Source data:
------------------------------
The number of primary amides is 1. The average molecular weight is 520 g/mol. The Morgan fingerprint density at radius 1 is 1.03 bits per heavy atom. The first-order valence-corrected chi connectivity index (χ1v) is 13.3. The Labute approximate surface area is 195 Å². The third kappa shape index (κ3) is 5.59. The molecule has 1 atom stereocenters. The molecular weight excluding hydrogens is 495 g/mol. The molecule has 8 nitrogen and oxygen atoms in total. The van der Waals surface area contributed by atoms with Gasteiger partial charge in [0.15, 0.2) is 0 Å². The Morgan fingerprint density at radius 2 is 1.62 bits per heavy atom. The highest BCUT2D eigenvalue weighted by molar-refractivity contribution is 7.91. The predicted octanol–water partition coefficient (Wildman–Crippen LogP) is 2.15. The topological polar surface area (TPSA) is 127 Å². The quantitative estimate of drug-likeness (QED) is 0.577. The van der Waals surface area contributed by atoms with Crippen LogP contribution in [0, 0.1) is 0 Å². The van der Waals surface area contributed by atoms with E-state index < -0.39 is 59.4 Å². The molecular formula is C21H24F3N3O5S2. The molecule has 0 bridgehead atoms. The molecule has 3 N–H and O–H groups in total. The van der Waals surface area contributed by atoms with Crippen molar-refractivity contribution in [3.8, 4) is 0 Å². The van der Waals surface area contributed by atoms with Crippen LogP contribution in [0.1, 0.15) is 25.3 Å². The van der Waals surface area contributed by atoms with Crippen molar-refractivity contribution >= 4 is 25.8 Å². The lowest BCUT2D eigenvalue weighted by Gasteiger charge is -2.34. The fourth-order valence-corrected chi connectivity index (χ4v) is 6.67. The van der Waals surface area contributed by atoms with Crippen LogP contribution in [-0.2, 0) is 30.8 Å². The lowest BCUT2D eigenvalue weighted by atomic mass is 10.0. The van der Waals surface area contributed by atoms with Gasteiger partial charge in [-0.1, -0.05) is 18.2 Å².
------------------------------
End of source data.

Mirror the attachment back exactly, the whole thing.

The number of primary amides is 1. The average molecular weight is 520 g/mol. The Morgan fingerprint density at radius 1 is 1.03 bits per heavy atom. The first-order valence-corrected chi connectivity index (χ1v) is 13.3. The Labute approximate surface area is 195 Å². The third kappa shape index (κ3) is 5.59. The molecule has 1 atom stereocenters. The molecular weight excluding hydrogens is 495 g/mol. The molecule has 8 nitrogen and oxygen atoms in total. The van der Waals surface area contributed by atoms with Gasteiger partial charge in [0.15, 0.2) is 0 Å². The Morgan fingerprint density at radius 2 is 1.62 bits per heavy atom. The highest BCUT2D eigenvalue weighted by molar-refractivity contribution is 7.91. The predicted octanol–water partition coefficient (Wildman–Crippen LogP) is 2.15. The topological polar surface area (TPSA) is 127 Å². The quantitative estimate of drug-likeness (QED) is 0.577. The van der Waals surface area contributed by atoms with Crippen LogP contribution in [0, 0.1) is 0 Å². The van der Waals surface area contributed by atoms with E-state index < -0.39 is 59.4 Å². The molecular formula is C21H24F3N3O5S2. The molecule has 0 bridgehead atoms. The molecule has 3 N–H and O–H groups in total. The van der Waals surface area contributed by atoms with Crippen molar-refractivity contribution in [3.8, 4) is 0 Å². The van der Waals surface area contributed by atoms with Crippen LogP contribution in [0.1, 0.15) is 25.3 Å². The van der Waals surface area contributed by atoms with Crippen molar-refractivity contribution >= 4 is 25.8 Å². The lowest BCUT2D eigenvalue weighted by Gasteiger charge is -2.34. The fourth-order valence-corrected chi connectivity index (χ4v) is 6.67. The van der Waals surface area contributed by atoms with Crippen LogP contribution in [-0.2, 0) is 30.8 Å². The lowest BCUT2D eigenvalue weighted by atomic mass is 10.0. The van der Waals surface area contributed by atoms with Gasteiger partial charge in [-0.1, -0.05) is 18.2 Å².